The traditional approach to formal education ties students to classrooms. Degrees are earned based on accumulated credits, a system developed in 1906 as an attempt to measure how much time a student spends studying a particular subject. This may have been fine 100 years ago, but an evolving economy demands a flexible education system. High schools and colleges are increasingly embracing the concept of competency-based learning to meet this demand. Students are awarded degrees based on demonstrated proficiency rather than the amount of time spent seated at a desk. The federal government has endorsed this model by allowing more flexibility in financial aid requirements to schools that develop competency-based programs.
What is competency-based education?
Competency-based education programs grant credentials (diplomas, degrees, and certificates) based on what a student knows. Student learning is measured in multiple ways that are not dependent on class attendance. Students demonstrate their mastery of a subject through examination, or presentation of a project or portfolio of work. It is a learner-centered model of education. Students learn at their own pace rather than a pace set by an instructor and traditional school semesters. Adult students may convert skills and knowledge they’ve acquired through employment, volunteer work and non-credit study into college credits, which then may be applied toward a degree.
How does it work on the high school level?
The state of New Hampshire led the way in 2009 by allowing students to earn high school credits by demonstrating mastery of required competencies in courses required for graduation. Student learning went beyond classroom instruction to include independent study, private instruction, involvement in team sports and performance groups, community service, internships and work-study. Certified educators oversee students’ programs and approve the granting of credits based on a Competency Validation Rubric. Students are involved in creating their own programs allowing them to take more responsibility for their own education.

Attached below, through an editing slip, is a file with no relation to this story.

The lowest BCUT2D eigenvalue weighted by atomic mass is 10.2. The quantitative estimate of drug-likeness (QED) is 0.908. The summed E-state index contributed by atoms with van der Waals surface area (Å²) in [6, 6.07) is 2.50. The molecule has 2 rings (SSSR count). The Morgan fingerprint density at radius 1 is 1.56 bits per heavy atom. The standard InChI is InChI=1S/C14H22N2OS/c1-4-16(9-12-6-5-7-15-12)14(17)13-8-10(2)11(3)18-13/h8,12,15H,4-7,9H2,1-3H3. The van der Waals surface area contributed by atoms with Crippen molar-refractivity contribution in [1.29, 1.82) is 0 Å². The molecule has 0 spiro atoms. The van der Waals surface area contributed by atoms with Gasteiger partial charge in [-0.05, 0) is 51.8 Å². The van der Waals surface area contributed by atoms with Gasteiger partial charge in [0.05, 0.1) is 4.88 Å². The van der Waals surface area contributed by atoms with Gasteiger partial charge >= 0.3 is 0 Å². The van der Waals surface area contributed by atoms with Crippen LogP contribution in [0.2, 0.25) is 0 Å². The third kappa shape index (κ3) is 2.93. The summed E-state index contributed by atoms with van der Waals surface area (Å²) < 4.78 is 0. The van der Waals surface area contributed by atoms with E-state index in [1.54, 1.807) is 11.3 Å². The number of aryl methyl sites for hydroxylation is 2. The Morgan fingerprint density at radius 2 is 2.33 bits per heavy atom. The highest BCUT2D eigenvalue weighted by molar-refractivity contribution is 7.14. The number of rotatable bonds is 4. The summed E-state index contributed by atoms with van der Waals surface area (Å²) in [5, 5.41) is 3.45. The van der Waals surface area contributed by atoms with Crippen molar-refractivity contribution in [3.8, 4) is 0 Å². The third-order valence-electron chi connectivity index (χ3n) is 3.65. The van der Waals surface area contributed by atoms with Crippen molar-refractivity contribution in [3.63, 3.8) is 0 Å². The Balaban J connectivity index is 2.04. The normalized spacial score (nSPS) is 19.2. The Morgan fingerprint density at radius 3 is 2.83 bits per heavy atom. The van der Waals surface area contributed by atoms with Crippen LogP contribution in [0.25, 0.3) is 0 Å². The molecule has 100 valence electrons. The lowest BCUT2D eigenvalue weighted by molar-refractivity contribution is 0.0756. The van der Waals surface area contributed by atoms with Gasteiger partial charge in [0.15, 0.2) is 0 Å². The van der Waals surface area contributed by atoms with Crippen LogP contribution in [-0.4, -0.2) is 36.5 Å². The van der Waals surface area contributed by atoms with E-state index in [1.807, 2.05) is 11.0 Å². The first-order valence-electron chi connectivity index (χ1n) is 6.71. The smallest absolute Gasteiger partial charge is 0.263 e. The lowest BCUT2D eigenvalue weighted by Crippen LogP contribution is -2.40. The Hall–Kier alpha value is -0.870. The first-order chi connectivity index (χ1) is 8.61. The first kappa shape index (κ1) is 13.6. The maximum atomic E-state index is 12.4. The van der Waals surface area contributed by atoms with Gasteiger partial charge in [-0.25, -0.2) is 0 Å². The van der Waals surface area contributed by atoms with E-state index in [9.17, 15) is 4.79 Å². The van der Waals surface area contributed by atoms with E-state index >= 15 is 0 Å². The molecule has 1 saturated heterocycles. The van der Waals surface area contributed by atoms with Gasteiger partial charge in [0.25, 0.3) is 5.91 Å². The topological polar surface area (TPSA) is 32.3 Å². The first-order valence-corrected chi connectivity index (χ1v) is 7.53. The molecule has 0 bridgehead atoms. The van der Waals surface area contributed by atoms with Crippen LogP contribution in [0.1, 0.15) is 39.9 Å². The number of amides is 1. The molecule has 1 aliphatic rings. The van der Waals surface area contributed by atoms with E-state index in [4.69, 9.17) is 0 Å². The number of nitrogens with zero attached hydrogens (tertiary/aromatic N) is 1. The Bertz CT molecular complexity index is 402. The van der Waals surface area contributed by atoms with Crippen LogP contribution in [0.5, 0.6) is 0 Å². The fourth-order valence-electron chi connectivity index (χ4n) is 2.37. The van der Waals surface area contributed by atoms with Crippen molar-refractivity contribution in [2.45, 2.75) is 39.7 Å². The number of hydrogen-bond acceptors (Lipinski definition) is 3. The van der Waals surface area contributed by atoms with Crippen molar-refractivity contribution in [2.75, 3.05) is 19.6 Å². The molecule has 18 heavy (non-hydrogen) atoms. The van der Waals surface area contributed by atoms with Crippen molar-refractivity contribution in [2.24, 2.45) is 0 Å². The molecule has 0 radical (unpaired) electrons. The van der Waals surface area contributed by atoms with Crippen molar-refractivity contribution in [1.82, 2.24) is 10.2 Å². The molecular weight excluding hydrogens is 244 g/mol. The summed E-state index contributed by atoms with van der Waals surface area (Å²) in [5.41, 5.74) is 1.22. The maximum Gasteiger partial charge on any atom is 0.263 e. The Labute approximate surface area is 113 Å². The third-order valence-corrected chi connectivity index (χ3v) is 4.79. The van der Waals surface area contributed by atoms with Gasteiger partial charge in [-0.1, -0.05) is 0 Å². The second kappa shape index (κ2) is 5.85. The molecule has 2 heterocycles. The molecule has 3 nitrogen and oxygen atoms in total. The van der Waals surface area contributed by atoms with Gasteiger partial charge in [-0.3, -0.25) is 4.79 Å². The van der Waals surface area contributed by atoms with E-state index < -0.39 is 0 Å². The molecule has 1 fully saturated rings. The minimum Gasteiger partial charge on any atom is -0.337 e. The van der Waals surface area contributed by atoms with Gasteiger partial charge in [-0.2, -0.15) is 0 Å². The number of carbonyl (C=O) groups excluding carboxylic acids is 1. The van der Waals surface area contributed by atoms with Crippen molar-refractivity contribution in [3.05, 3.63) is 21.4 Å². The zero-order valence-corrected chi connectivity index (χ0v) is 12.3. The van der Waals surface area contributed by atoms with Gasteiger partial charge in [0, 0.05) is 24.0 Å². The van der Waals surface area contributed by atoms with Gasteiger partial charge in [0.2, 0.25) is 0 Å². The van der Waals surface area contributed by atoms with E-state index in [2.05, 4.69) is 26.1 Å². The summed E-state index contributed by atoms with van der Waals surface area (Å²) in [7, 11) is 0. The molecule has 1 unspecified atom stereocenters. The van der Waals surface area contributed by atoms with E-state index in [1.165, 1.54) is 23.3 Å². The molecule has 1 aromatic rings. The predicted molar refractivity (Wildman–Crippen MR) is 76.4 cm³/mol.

A 2013 case study of two high schools that adopted this model found a significant decline in course failures and dropout rates and an increase in student engagement and learning. Students surveyed reported that the program was challenging, but found the new way of interacting with teachers and peers enhanced their understanding.
How does it work on the college level?
Earning college credit for prior learning is not new. The College Board’s College Level Exam Program (CLEP) gives students the opportunity to earn credits in languages, science, math, history, literature and business by taking an exam. Many colleges, such as SUNY Empire State in Saratoga Springs, New York, will grant credit for prior learning after a student undergoes rigorous assessments. For example, a student who has work experience as a police officer, and is seeking a degree in criminal justice, may write an essay outlining skills and knowledge learned on the job and compare learning to that of a traditional class. An educator with the college will review the student’s essay and conduct an oral interview to determine if college credit may be granted.
In January 2014, the University of Wisconsin launched its UW Flexible Option program. Students can earn degrees in nursing, biomedical sciences diagnostic imaging, information technology, business and technical communications and arts and sciences. Students pay a flat tuition for each three-month period and progress through a program at their own pace. The college grants credits for prior learning through assessments and students can complete competency units online.
Competency-based learning programs are tailored to the individual needs of each student. At the high school level, they are proving to be motivational as students experience a greater level of autonomy. For college students, particularly adult-returning students, competency-based programs may lift some of the barriers, such as time constraints and costs, to a college degree.
Gillian Burdett is a freelance writer covering all things home and living. Her work can be found on Examiner.com.